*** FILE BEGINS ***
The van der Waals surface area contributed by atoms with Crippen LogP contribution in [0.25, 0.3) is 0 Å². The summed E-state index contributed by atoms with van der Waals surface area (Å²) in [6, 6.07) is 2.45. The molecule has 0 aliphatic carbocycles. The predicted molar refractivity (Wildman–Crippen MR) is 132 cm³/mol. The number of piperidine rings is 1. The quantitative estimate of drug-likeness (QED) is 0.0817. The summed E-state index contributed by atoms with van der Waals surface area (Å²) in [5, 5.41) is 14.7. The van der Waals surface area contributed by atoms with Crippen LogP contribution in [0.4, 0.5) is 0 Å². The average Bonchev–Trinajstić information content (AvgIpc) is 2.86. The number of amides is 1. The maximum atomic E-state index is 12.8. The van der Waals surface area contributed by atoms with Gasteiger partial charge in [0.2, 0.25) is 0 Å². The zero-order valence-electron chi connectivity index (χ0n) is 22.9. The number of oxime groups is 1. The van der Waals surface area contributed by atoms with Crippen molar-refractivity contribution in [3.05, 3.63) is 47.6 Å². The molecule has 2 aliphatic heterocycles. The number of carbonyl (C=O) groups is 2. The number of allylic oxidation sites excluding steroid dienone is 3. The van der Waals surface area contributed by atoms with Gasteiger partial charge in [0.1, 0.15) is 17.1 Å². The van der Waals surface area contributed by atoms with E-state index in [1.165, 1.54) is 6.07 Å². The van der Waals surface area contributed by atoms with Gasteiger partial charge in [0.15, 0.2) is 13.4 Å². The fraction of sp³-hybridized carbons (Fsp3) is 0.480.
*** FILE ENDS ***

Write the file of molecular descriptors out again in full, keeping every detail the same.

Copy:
The van der Waals surface area contributed by atoms with Crippen LogP contribution in [0.25, 0.3) is 0 Å². The summed E-state index contributed by atoms with van der Waals surface area (Å²) in [6, 6.07) is 2.45. The molecule has 0 aliphatic carbocycles. The predicted molar refractivity (Wildman–Crippen MR) is 132 cm³/mol. The number of piperidine rings is 1. The quantitative estimate of drug-likeness (QED) is 0.0817. The summed E-state index contributed by atoms with van der Waals surface area (Å²) in [5, 5.41) is 14.7. The van der Waals surface area contributed by atoms with Crippen LogP contribution in [0.4, 0.5) is 0 Å². The average Bonchev–Trinajstić information content (AvgIpc) is 2.86. The number of amides is 1. The maximum atomic E-state index is 12.8. The van der Waals surface area contributed by atoms with Gasteiger partial charge in [0.2, 0.25) is 0 Å². The zero-order valence-electron chi connectivity index (χ0n) is 22.9. The number of oxime groups is 1. The van der Waals surface area contributed by atoms with Crippen molar-refractivity contribution in [3.05, 3.63) is 47.6 Å². The molecule has 2 aliphatic heterocycles. The number of carbonyl (C=O) groups is 2. The number of allylic oxidation sites excluding steroid dienone is 3. The van der Waals surface area contributed by atoms with Gasteiger partial charge in [0.1, 0.15) is 17.1 Å². The van der Waals surface area contributed by atoms with E-state index in [1.165, 1.54) is 6.07 Å². The van der Waals surface area contributed by atoms with Gasteiger partial charge in [0.15, 0.2) is 13.4 Å². The fraction of sp³-hybridized carbons (Fsp3) is 0.480.